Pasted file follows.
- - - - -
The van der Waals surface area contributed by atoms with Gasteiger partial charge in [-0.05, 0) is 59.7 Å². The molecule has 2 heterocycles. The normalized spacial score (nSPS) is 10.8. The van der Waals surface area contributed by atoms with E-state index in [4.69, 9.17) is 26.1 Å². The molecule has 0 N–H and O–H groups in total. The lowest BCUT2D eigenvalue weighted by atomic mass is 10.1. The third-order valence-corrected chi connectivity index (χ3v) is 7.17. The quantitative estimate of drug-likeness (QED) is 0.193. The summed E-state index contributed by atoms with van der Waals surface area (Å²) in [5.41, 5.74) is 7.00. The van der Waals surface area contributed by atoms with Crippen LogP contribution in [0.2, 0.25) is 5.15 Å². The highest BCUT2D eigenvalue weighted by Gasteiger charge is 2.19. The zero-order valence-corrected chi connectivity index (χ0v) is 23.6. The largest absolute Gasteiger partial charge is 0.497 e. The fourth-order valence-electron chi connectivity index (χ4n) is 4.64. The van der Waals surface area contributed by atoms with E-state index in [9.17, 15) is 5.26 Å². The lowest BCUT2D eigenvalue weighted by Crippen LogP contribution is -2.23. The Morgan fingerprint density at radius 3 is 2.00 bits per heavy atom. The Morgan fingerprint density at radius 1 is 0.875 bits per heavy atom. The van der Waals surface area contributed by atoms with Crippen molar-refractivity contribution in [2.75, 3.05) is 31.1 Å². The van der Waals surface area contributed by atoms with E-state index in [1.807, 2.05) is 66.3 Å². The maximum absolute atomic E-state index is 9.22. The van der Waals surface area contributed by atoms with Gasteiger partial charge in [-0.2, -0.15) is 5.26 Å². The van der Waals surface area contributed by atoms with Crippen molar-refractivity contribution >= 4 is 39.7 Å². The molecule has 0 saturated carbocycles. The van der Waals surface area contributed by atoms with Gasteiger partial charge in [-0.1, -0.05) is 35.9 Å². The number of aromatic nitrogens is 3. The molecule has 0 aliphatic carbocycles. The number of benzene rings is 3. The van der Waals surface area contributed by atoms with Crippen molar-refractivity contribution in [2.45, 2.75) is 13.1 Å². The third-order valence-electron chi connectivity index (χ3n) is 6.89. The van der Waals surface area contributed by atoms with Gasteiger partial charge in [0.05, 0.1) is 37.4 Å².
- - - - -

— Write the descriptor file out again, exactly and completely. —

The van der Waals surface area contributed by atoms with Gasteiger partial charge in [-0.05, 0) is 59.7 Å². The molecule has 2 heterocycles. The normalized spacial score (nSPS) is 10.8. The van der Waals surface area contributed by atoms with E-state index in [4.69, 9.17) is 26.1 Å². The molecule has 0 N–H and O–H groups in total. The lowest BCUT2D eigenvalue weighted by atomic mass is 10.1. The third-order valence-corrected chi connectivity index (χ3v) is 7.17. The quantitative estimate of drug-likeness (QED) is 0.193. The summed E-state index contributed by atoms with van der Waals surface area (Å²) in [5.41, 5.74) is 7.00. The van der Waals surface area contributed by atoms with Crippen LogP contribution in [0.2, 0.25) is 5.15 Å². The highest BCUT2D eigenvalue weighted by Gasteiger charge is 2.19. The zero-order valence-corrected chi connectivity index (χ0v) is 23.6. The largest absolute Gasteiger partial charge is 0.497 e. The fourth-order valence-electron chi connectivity index (χ4n) is 4.64. The van der Waals surface area contributed by atoms with E-state index in [9.17, 15) is 5.26 Å². The lowest BCUT2D eigenvalue weighted by Crippen LogP contribution is -2.23. The Morgan fingerprint density at radius 3 is 2.00 bits per heavy atom. The Morgan fingerprint density at radius 1 is 0.875 bits per heavy atom. The van der Waals surface area contributed by atoms with Crippen molar-refractivity contribution in [2.75, 3.05) is 31.1 Å². The van der Waals surface area contributed by atoms with E-state index in [1.807, 2.05) is 66.3 Å². The maximum absolute atomic E-state index is 9.22. The van der Waals surface area contributed by atoms with Gasteiger partial charge in [-0.2, -0.15) is 5.26 Å². The van der Waals surface area contributed by atoms with Crippen molar-refractivity contribution >= 4 is 39.7 Å². The molecule has 0 saturated carbocycles. The van der Waals surface area contributed by atoms with Gasteiger partial charge in [-0.1, -0.05) is 35.9 Å². The number of aromatic nitrogens is 3. The molecule has 0 aliphatic carbocycles. The number of benzene rings is 3. The van der Waals surface area contributed by atoms with Crippen molar-refractivity contribution in [2.45, 2.75) is 13.1 Å². The third-order valence-electron chi connectivity index (χ3n) is 6.89. The van der Waals surface area contributed by atoms with Gasteiger partial charge in [0.05, 0.1) is 37.4 Å².